Full Circle – A Guyanese pilot’s journey around the world

Wayne Gumbs

ON December 2, 52-year-old American Airlines (AA) pilot Captain Wayne Gumbs became the first Guyanese to fly the newly sanctioned Miami to Georgetown AA flight to the land he calls home.

What started off on the West Bank of the Demerara River as a young boy’s fascination with planes, led to his journey around the world with his hands on the wheel and with fate’s eyes steering him back to where it all began.
Before flying for the world-renowned airline which has an average of nearly 6,700 flights daily and some 350 destinations, Gumbs spent half of his early childhood growing up in the village of Uitvlugt.

During this time, his father, the late Professor Frank Gumbs was a Field Superintendent at the Uitvlugt Estate while his mother, Barbara Fowler was a library assistant at the Carnegie Free Library.

After his father left Guyana for Canada in 1967 to acquire his PhD in Soil Physics, he later accepted a job at the University of the West Indies (UWI) in Trinidad and Tobago and at four years old, the young boy with a fascination for planes finally went up in the air for the first time.

“Every young boy has a dream like ‘I want to be a policeman, I want to be a fireman’. To me, just flight is fascinating in itself. I would ask my dad to just go to the airport and just watch planes take off,” Gumbs recalled.

“When I was leaving Guyana to meet my parents, I vividly remember just getting on the airplane and just the sensation, the sounds, the feeling when the airplane accelerates down the runway, I just knew it. It’s just something you know but it’s hard to explain.”

Gumbs would later spend most of his high school years on the twin island and, during his college years, he attended the California State University in Fresno where he acquired his Bachelors in Business Administration.

“To my dad, degrees were his thing but I told him when I graduated that I still wanted to be a pilot and he said ‘okay, well you showed me that you have the skills to at least go and get a first degree. We’ll pay for your pilot training,”Gumbs explained.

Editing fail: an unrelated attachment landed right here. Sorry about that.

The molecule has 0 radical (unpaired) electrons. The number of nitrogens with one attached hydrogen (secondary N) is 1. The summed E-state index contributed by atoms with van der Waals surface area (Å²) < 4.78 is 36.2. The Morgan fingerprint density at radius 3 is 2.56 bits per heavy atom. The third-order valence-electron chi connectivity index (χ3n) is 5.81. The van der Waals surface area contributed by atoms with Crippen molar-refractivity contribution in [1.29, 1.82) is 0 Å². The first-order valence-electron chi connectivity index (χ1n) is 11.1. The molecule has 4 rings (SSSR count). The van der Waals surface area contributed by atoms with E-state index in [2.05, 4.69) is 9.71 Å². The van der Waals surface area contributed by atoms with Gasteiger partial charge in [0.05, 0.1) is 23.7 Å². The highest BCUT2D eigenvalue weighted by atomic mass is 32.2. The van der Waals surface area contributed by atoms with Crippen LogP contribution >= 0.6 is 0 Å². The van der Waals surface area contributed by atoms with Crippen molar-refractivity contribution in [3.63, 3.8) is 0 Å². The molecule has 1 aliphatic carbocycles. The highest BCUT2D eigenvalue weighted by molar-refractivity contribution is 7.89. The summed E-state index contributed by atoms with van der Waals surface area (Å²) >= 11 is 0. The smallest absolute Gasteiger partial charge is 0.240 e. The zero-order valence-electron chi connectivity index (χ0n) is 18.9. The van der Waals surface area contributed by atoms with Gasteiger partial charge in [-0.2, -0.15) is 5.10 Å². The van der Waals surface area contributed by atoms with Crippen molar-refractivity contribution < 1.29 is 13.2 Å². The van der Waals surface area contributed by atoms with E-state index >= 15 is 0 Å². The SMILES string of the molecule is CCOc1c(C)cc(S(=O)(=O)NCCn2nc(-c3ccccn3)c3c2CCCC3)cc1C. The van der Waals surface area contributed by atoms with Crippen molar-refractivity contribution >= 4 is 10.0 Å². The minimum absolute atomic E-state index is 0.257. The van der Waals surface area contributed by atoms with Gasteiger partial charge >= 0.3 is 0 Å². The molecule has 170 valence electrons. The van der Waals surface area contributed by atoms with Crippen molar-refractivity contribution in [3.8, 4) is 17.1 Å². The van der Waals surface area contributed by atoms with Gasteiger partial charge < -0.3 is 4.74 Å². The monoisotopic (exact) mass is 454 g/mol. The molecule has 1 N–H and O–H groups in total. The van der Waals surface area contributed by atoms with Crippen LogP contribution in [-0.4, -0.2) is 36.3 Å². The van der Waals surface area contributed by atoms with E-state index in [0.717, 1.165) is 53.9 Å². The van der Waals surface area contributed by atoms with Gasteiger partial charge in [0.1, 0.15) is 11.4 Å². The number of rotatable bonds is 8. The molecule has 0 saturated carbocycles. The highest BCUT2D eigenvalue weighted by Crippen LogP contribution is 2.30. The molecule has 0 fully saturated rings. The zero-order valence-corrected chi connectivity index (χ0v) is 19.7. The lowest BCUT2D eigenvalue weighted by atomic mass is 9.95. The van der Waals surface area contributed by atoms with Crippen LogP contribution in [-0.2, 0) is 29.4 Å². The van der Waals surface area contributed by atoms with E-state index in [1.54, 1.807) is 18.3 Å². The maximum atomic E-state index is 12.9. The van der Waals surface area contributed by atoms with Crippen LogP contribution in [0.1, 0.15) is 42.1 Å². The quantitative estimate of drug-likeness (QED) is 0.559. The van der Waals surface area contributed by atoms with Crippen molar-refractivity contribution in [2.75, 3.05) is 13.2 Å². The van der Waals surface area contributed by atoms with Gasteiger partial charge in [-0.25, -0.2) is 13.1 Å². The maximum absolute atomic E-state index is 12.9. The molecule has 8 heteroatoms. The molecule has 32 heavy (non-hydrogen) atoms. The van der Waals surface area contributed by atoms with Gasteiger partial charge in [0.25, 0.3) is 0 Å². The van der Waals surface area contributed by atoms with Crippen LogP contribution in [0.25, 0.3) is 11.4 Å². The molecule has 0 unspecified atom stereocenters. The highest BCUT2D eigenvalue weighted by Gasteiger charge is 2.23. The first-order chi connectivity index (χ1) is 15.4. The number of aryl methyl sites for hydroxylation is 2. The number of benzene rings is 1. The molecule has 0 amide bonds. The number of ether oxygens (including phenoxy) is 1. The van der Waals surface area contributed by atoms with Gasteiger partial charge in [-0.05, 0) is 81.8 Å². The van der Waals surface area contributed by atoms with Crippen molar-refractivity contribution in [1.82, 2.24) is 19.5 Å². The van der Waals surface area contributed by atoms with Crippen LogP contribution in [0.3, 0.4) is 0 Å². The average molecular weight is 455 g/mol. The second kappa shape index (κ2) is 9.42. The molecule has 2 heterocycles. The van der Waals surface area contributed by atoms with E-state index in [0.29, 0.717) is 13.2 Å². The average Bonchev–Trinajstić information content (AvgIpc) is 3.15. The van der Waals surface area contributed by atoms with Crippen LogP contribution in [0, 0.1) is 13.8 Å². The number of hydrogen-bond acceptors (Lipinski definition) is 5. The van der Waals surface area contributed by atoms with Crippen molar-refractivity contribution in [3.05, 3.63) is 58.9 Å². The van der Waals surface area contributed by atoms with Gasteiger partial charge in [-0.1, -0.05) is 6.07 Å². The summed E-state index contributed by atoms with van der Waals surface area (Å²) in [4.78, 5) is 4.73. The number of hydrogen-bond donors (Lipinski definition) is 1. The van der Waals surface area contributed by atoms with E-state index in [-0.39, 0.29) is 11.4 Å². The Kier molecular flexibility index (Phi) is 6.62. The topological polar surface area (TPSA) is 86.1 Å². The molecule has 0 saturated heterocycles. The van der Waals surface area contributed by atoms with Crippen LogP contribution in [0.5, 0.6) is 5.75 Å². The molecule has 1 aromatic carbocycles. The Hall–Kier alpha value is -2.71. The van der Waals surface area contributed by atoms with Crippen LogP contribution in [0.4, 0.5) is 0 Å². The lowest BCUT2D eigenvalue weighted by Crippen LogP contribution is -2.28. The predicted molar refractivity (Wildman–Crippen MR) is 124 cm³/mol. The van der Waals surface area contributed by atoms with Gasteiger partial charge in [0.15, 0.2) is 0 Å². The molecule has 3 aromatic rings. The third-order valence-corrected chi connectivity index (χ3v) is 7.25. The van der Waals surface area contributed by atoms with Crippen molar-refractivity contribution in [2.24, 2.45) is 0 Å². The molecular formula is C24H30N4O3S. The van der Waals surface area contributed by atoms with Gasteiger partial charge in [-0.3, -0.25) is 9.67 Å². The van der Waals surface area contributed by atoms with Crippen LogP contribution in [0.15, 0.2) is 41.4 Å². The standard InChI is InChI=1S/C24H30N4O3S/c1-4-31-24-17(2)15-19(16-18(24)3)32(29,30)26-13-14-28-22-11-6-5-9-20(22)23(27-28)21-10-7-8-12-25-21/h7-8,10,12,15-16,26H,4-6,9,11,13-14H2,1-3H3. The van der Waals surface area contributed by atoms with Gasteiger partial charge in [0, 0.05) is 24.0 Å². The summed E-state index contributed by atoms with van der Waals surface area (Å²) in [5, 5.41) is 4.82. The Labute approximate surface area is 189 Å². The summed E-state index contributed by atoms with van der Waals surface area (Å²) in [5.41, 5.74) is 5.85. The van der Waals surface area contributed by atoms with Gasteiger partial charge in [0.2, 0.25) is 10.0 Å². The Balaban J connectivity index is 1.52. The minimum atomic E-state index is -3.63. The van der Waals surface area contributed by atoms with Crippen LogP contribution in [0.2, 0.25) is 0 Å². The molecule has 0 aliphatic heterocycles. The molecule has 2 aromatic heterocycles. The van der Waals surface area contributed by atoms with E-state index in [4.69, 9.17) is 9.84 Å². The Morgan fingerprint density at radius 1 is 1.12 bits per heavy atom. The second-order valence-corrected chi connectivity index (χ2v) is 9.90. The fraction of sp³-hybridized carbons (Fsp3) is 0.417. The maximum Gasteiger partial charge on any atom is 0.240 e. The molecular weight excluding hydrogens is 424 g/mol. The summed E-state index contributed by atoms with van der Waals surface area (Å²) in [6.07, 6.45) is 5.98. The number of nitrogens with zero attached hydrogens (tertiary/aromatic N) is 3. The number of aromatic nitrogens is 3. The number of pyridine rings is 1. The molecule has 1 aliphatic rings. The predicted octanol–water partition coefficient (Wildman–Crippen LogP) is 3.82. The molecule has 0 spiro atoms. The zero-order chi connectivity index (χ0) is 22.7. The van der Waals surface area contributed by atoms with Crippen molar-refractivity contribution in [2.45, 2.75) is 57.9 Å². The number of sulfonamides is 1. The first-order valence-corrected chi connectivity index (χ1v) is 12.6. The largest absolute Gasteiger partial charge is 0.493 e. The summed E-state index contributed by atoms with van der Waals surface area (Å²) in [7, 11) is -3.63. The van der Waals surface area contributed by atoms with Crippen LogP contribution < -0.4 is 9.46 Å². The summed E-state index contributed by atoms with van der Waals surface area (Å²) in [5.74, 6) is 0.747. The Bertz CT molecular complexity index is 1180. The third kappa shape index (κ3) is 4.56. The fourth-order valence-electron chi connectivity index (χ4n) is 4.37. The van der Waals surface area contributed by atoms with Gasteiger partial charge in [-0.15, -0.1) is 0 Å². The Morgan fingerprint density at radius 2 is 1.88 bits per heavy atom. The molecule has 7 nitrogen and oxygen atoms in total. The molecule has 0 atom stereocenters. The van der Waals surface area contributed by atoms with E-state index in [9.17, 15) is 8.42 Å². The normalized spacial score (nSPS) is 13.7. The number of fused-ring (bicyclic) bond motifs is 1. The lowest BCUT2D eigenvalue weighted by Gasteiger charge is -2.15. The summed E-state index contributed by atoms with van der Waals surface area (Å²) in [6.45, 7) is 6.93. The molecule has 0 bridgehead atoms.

STARTED FROM THE BOTTOM
After college, he worked at a company which fueled airplanes and at a hotel as a night auditor where a few of the employees there worked as ramp agents at American Airlines.

Soon, so would Gumbs, loading the luggage of hundreds of thousands of passengers heading off to all parts of the world.

He told the magazine: “I started with American Airlines from the bottom, on the ground, loading bags at the airport; cleaning the airplanes at night; fueling the airplanes and that sort of stuff just to get around the airplanes. And then I started taking flying lessons at the airport in California, got all my ratings: my private, my instrument; my commercial.”

Moving up wasn’t easy. While working at American Airlines, Gumbs noticed that the new Guyana Airways was hiring pilots and so he took a leave of absence and travelled all the way to England to complete the Civil Aviation Authority (CAA) pilot licensing, the one accepted in the Caribbean.

He told the magazine: “I started with American Airlines from the bottom, on the ground, loading bags at the airport; cleaning the airplanes at night; fueling the airplanes and that sort of stuff just to get around the airplanes. And then I started taking flying lessons at the airport in California, got all my ratings: my private, my instrument; my commercial.”

Moving up wasn’t easy. While working at American Airlines, Gumbs noticed that the new Guyana Airways was hiring pilots and so he took a leave of absence and travelled all the way to England to complete the Civil Aviation Authority (CAA) pilot licensing, the one accepted in the Caribbean.

However, by the time he returned he was out of luck — the company was no longer hiring.

“So, I came to Guyana and I sat at Ogle waiting for someone to pick me up whether it was ASL Airlines or Kayman Sankar Aviation at the time or Trans Guyana. No one took a bite of me, so I went back to Trinidad and decided that I was going to study the Skyvan technical exam and the Twin Otter technical exam and then, hopefully, Guyana Airways will take a look at me.”

A TURN OF LUCK
As fate and hard work would have it, in November 1993 Gumbs received the call he hoped for and began flying as a co-pilot to the interior regions of Guyana at age 27.